1 cup Mushrooms, Cremini preferred

¼ cup Parsley

2 large Boneless Skinless Chicken Breasts

1/3 cup Flour

6 oz. Spaghetti

2/3 cup Marsala Wine

2 tsp. Chicken Base

2 tbsp Butter

06

Prepping the Chicken

Meat mallet and chicken breast Andrii Atanov / Getty Images

The key here is to pound the chicken breast until it's about 1/4" thick. There are two methods to get the chicken breast thin enough.

The first method is by far the easiest. Just slice the chicken breasts in half horizontally, and the resulting pieces should be the desired thickness.

The second method is more labor-intensive, but it does result in a more tender chicken. Place the breast between two sheets of wax paper or a plastic bag, and with the side of a meat mallet or rolling pin, gently pound until it's 1/4 inch thick.

07

Cooking the Chicken

Pan frying breaded chicken breasts EMPPhotography / Getty Images

Coat the pan with one tablespoon of olive oil and a pat of butter for extra flavor.

Put flour in a plastic sandwich bag and add seasonings such as oregano, basil, and parsley. Sprinkle the chicken with salt and pepper, place it in the bag, and gently shake. Once coated, put the chicken breast in the pan and cook until brown on each side.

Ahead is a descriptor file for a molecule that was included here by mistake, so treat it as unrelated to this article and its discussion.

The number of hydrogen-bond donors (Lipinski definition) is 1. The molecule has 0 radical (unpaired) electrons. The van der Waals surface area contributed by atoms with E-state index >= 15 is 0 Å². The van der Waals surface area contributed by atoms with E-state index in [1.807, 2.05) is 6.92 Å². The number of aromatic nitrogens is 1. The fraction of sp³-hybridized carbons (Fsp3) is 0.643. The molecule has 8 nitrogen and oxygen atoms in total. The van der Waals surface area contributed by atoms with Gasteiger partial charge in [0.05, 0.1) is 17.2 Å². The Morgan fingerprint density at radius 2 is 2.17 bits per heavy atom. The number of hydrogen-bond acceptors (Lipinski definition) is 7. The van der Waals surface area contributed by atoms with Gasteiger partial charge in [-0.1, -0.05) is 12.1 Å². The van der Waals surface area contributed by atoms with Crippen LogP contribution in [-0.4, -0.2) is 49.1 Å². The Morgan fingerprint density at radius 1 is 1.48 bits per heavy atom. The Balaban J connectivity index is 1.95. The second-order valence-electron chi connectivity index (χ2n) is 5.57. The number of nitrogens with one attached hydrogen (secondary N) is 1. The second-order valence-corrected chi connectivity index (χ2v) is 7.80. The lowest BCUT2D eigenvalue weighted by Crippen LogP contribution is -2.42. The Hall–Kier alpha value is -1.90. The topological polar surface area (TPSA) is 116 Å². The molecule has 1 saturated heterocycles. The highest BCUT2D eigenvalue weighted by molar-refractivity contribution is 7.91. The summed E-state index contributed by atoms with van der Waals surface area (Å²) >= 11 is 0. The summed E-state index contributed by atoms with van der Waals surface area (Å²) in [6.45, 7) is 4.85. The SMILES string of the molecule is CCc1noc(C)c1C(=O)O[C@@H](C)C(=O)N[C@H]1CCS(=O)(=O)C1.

Once the breasts are browned, place on a baking sheet. Bake at 375° for about eight minutes or until chicken reaches 165°.

08

Now the Sauce

Chicken Marsala over spaghetti Stanislav Ostranitsa / Getty Images

In a pot of salted boiling water, add pasta. Cook according to directions and reserve 1/2 cup of the pasta water.

In the same pan used for the chicken, add the olive oil, garlic, shallots, and mushrooms. Cook the vegetables until brown.

Add Marsala wine, chicken base, and reserved water.

Stir occasionally until the sauce thickens and reduces, which takes about ten minutes. Take off heat and mix in a pat of butter.

Once everything is mixed, serve a serving of pasta in a bowl. Add a chicken breast and spoon the sauce over the chicken. Pour yourself a glass of wine. Enjoy.

09

Some People Like It Creamy

Cream for Chicken Marsala Alter_photo / Getty Images

Some people prefer their Chicken Marsala sauce creamy and thick. To achieve that sauce, skip the butter and instead add 3/4 cup heavy cream, evaporated milk or half and half after the wine has been incorporated into the sauce. Cook until the sauce thickens and its consistency is creamy. Sprinkle with parsley before spooning onto the pasta and chicken breast.

10

Extras and Sides

Chicken Marsala with green beans boblin / Getty Images

Some people like to add other ingredients to their Chicken Marsala such as prosciutto, pancetta, or even bacon. All of these options are excellent for those wanting a smokier flavor.

As a side with your Chicken Marsala, go green. Steamed or baked broccoli, asparagus, green beans, or spinach complement the wine sauce. Bake a loaf of crusty bread, and you've got a perfect meal.

Bon Appétit